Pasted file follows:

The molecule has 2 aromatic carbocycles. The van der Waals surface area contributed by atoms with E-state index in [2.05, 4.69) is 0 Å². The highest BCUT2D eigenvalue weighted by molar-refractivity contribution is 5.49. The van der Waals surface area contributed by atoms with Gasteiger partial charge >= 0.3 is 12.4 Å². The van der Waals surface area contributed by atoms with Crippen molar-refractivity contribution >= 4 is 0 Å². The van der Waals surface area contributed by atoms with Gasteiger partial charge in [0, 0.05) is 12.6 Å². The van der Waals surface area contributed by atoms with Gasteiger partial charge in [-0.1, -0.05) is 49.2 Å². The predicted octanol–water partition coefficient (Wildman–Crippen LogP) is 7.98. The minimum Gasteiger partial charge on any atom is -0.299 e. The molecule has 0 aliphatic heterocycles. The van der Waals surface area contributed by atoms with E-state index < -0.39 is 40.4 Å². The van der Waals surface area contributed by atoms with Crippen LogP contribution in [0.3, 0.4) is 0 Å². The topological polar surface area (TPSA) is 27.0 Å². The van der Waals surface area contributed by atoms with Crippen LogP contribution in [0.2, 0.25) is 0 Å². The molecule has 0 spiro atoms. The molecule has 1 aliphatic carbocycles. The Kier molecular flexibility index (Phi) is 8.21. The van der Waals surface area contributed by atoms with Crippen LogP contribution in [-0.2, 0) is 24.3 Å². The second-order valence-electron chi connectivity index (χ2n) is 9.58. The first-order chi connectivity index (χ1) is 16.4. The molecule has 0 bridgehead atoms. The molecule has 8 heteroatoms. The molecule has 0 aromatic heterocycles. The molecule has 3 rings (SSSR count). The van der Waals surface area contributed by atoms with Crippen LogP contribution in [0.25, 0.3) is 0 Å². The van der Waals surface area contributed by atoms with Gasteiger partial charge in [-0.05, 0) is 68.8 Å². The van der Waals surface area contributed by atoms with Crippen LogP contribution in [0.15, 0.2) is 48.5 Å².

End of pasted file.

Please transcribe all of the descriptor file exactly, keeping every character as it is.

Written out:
The molecule has 2 aromatic carbocycles. The van der Waals surface area contributed by atoms with E-state index in [2.05, 4.69) is 0 Å². The highest BCUT2D eigenvalue weighted by molar-refractivity contribution is 5.49. The van der Waals surface area contributed by atoms with Gasteiger partial charge >= 0.3 is 12.4 Å². The van der Waals surface area contributed by atoms with Crippen molar-refractivity contribution >= 4 is 0 Å². The van der Waals surface area contributed by atoms with Gasteiger partial charge in [0, 0.05) is 12.6 Å². The van der Waals surface area contributed by atoms with Gasteiger partial charge in [-0.1, -0.05) is 49.2 Å². The predicted octanol–water partition coefficient (Wildman–Crippen LogP) is 7.98. The minimum Gasteiger partial charge on any atom is -0.299 e. The molecule has 0 aliphatic heterocycles. The van der Waals surface area contributed by atoms with E-state index < -0.39 is 40.4 Å². The van der Waals surface area contributed by atoms with Crippen LogP contribution in [0.3, 0.4) is 0 Å². The topological polar surface area (TPSA) is 27.0 Å². The van der Waals surface area contributed by atoms with Crippen LogP contribution in [0.2, 0.25) is 0 Å². The molecule has 0 spiro atoms. The molecule has 1 aliphatic carbocycles. The Kier molecular flexibility index (Phi) is 8.21. The van der Waals surface area contributed by atoms with Crippen LogP contribution in [-0.2, 0) is 24.3 Å². The second-order valence-electron chi connectivity index (χ2n) is 9.58. The first-order chi connectivity index (χ1) is 16.4. The molecule has 0 bridgehead atoms. The molecule has 8 heteroatoms. The molecule has 0 aromatic heterocycles. The molecule has 3 rings (SSSR count). The van der Waals surface area contributed by atoms with Crippen LogP contribution in [0.25, 0.3) is 0 Å². The van der Waals surface area contributed by atoms with Gasteiger partial charge in [-0.05, 0) is 68.8 Å². The van der Waals surface area contributed by atoms with Crippen LogP contribution in [0.15, 0.2) is 48.5 Å².